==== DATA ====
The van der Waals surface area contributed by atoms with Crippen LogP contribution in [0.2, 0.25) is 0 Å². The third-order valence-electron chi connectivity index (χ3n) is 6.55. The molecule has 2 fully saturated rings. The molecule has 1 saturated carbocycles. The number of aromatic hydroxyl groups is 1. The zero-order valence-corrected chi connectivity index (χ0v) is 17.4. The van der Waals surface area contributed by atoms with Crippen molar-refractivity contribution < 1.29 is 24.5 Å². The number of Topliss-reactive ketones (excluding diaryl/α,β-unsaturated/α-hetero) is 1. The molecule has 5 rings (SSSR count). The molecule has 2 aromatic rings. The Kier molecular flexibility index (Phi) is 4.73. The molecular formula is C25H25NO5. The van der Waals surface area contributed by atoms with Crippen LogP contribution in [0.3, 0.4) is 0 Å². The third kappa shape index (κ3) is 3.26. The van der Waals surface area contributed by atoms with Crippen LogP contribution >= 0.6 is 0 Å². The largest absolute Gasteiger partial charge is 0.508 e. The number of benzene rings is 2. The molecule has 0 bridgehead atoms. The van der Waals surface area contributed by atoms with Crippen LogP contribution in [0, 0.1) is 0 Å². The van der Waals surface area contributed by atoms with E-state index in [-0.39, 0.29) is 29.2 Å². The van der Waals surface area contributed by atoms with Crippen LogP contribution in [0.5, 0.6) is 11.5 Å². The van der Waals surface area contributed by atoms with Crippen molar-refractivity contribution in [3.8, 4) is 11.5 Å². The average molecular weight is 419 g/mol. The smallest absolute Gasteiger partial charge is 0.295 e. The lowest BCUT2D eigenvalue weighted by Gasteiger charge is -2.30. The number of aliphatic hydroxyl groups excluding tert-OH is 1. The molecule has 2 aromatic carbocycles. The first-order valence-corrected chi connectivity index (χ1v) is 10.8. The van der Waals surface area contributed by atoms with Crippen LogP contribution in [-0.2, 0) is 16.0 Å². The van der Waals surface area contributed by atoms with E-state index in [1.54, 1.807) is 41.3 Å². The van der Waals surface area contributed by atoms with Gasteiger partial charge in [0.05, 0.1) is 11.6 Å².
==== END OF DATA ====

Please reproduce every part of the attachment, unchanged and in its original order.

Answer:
The van der Waals surface area contributed by atoms with Crippen LogP contribution in [0.2, 0.25) is 0 Å². The third-order valence-electron chi connectivity index (χ3n) is 6.55. The molecule has 2 fully saturated rings. The molecule has 1 saturated carbocycles. The number of aromatic hydroxyl groups is 1. The zero-order valence-corrected chi connectivity index (χ0v) is 17.4. The van der Waals surface area contributed by atoms with Crippen molar-refractivity contribution < 1.29 is 24.5 Å². The number of Topliss-reactive ketones (excluding diaryl/α,β-unsaturated/α-hetero) is 1. The molecule has 5 rings (SSSR count). The molecule has 2 aromatic rings. The Kier molecular flexibility index (Phi) is 4.73. The molecular formula is C25H25NO5. The van der Waals surface area contributed by atoms with Crippen LogP contribution in [0.3, 0.4) is 0 Å². The third kappa shape index (κ3) is 3.26. The van der Waals surface area contributed by atoms with Crippen LogP contribution >= 0.6 is 0 Å². The largest absolute Gasteiger partial charge is 0.508 e. The number of benzene rings is 2. The molecule has 0 bridgehead atoms. The van der Waals surface area contributed by atoms with Crippen LogP contribution in [0, 0.1) is 0 Å². The van der Waals surface area contributed by atoms with E-state index in [-0.39, 0.29) is 29.2 Å². The van der Waals surface area contributed by atoms with Crippen LogP contribution in [0.5, 0.6) is 11.5 Å². The van der Waals surface area contributed by atoms with Crippen molar-refractivity contribution in [3.8, 4) is 11.5 Å². The average molecular weight is 419 g/mol. The smallest absolute Gasteiger partial charge is 0.295 e. The lowest BCUT2D eigenvalue weighted by Gasteiger charge is -2.30. The number of aliphatic hydroxyl groups excluding tert-OH is 1. The molecule has 2 aromatic carbocycles. The first-order valence-corrected chi connectivity index (χ1v) is 10.8. The van der Waals surface area contributed by atoms with Crippen LogP contribution in [-0.2, 0) is 16.0 Å². The van der Waals surface area contributed by atoms with E-state index in [1.54, 1.807) is 41.3 Å². The van der Waals surface area contributed by atoms with Gasteiger partial charge in [0.05, 0.1) is 11.6 Å².